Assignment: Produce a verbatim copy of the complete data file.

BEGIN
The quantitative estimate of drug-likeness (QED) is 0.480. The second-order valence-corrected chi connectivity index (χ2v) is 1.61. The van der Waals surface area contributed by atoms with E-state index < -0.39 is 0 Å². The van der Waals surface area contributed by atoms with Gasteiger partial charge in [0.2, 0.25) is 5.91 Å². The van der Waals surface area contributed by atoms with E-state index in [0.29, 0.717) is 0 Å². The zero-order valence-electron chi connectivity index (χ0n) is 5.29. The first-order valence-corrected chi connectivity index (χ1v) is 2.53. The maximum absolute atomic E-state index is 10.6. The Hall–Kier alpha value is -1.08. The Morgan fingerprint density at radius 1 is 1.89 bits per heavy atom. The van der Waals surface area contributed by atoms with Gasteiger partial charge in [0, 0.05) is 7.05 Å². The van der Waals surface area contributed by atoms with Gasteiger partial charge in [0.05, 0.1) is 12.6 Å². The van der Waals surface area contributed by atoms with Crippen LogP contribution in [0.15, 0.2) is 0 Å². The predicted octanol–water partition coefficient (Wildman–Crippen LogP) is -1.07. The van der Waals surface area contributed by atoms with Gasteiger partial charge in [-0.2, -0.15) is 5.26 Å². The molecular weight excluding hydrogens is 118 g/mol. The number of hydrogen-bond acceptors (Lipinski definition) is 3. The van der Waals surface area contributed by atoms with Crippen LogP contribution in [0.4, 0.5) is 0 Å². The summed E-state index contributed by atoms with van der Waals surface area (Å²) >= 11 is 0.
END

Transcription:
The quantitative estimate of drug-likeness (QED) is 0.480. The second-order valence-corrected chi connectivity index (χ2v) is 1.61. The van der Waals surface area contributed by atoms with E-state index < -0.39 is 0 Å². The van der Waals surface area contributed by atoms with Gasteiger partial charge in [0.2, 0.25) is 5.91 Å². The van der Waals surface area contributed by atoms with E-state index in [0.29, 0.717) is 0 Å². The zero-order valence-electron chi connectivity index (χ0n) is 5.29. The first-order valence-corrected chi connectivity index (χ1v) is 2.53. The maximum absolute atomic E-state index is 10.6. The Hall–Kier alpha value is -1.08. The Morgan fingerprint density at radius 1 is 1.89 bits per heavy atom. The van der Waals surface area contributed by atoms with Gasteiger partial charge in [0, 0.05) is 7.05 Å². The van der Waals surface area contributed by atoms with Gasteiger partial charge in [0.05, 0.1) is 12.6 Å². The van der Waals surface area contributed by atoms with Crippen LogP contribution in [0.15, 0.2) is 0 Å². The predicted octanol–water partition coefficient (Wildman–Crippen LogP) is -1.07. The van der Waals surface area contributed by atoms with Gasteiger partial charge in [-0.2, -0.15) is 5.26 Å². The molecular weight excluding hydrogens is 118 g/mol. The number of hydrogen-bond acceptors (Lipinski definition) is 3. The van der Waals surface area contributed by atoms with Crippen LogP contribution in [0.4, 0.5) is 0 Å². The summed E-state index contributed by atoms with van der Waals surface area (Å²) >= 11 is 0.